The Prison Reform Trust (PRT) is an independent UK charity working to create a just, humane and effective penal system. They do this by inquiring into the workings of the system; informing prisoners, staff and the wider public; and by influencing Parliament, government and officials towards reform.
They have recently highlighted the mental health problems in UK prisons and the statistics make for uneasy reading.
26% of women and 16% of men said they had received treatment for a mental health problem in the year BEFORE custody.
25% of women and 15% of men in prison reported symptoms indicative of psychosis. The rate among the general public is about 4%.
Self-inflicted deaths are 8.6 times more likely in prison than in the general population.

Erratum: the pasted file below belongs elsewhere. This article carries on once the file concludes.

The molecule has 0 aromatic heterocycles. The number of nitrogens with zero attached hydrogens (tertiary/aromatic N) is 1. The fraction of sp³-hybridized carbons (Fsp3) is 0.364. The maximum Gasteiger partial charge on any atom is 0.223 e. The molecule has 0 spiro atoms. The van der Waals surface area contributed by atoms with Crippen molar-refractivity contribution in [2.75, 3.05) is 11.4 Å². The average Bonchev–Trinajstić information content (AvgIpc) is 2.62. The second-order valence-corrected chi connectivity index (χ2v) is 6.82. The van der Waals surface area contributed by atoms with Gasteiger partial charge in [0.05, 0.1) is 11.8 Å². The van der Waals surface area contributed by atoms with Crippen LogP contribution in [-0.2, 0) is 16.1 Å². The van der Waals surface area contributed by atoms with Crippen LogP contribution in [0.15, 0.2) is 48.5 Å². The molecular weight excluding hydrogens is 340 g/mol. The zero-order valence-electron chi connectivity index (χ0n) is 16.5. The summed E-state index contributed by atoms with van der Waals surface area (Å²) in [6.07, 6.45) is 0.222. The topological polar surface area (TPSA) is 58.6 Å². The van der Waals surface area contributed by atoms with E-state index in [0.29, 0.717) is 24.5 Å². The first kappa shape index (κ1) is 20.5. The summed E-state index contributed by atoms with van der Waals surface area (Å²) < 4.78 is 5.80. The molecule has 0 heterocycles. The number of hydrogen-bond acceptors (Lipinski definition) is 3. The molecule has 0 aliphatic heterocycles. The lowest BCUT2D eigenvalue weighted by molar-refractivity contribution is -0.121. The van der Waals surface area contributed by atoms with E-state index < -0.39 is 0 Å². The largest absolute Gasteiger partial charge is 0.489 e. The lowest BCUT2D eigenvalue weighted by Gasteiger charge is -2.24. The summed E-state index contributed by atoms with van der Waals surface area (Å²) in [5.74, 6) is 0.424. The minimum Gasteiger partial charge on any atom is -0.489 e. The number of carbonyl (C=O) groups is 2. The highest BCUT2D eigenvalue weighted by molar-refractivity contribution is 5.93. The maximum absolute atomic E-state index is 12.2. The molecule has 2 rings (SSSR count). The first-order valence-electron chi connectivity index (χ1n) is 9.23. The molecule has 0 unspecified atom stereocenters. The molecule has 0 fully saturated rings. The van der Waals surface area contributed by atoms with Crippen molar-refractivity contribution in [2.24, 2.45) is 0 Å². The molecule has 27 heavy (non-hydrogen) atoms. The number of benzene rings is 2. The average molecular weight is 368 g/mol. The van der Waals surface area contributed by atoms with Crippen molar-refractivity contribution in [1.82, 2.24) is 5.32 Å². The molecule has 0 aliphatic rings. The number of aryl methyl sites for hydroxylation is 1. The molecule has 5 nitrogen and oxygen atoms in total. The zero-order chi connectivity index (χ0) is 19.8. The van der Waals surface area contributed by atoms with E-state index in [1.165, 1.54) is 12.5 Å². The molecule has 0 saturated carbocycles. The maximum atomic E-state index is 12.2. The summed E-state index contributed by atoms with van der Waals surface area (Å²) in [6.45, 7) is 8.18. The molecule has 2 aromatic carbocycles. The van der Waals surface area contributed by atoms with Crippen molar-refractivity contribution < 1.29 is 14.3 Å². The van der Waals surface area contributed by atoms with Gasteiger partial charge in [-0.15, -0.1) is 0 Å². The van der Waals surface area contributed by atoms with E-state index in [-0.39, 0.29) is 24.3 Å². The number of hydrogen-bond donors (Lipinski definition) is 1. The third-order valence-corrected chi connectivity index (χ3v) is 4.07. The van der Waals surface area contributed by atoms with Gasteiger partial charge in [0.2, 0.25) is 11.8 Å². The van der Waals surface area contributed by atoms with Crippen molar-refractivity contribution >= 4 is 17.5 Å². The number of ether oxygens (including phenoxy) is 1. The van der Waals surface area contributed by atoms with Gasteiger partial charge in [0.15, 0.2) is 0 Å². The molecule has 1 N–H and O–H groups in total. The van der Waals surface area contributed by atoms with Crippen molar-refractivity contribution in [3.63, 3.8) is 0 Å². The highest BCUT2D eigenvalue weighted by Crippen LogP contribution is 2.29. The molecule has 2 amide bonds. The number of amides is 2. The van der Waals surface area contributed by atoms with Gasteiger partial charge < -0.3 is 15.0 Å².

70% of people who died from self-inflicted means whilst in prison had already been identified as having mental health needs. However, the Prisons and Probation Ombudsman (PPO) found that concerns about mental health problems had only been flagged on entry to the prison for just over half of these people.
The PPO’s investigation found that nearly one in five of those diagnosed with a mental health problem received no care from a mental health professional in prison.
The PPO also found that no mental health referral was made when it should have been in 29% of self-inflicted deaths where mental health needs had already been identified.
40% of prisons inspected in 2016 – 2017 had inadequate or no training for prison officers to know when to refer a person for mental health support.
CLICK HERE for more information about ‘Prison Reform Trust’
CLICK HERE for information about ‘Prisons and Probation Ombudsman’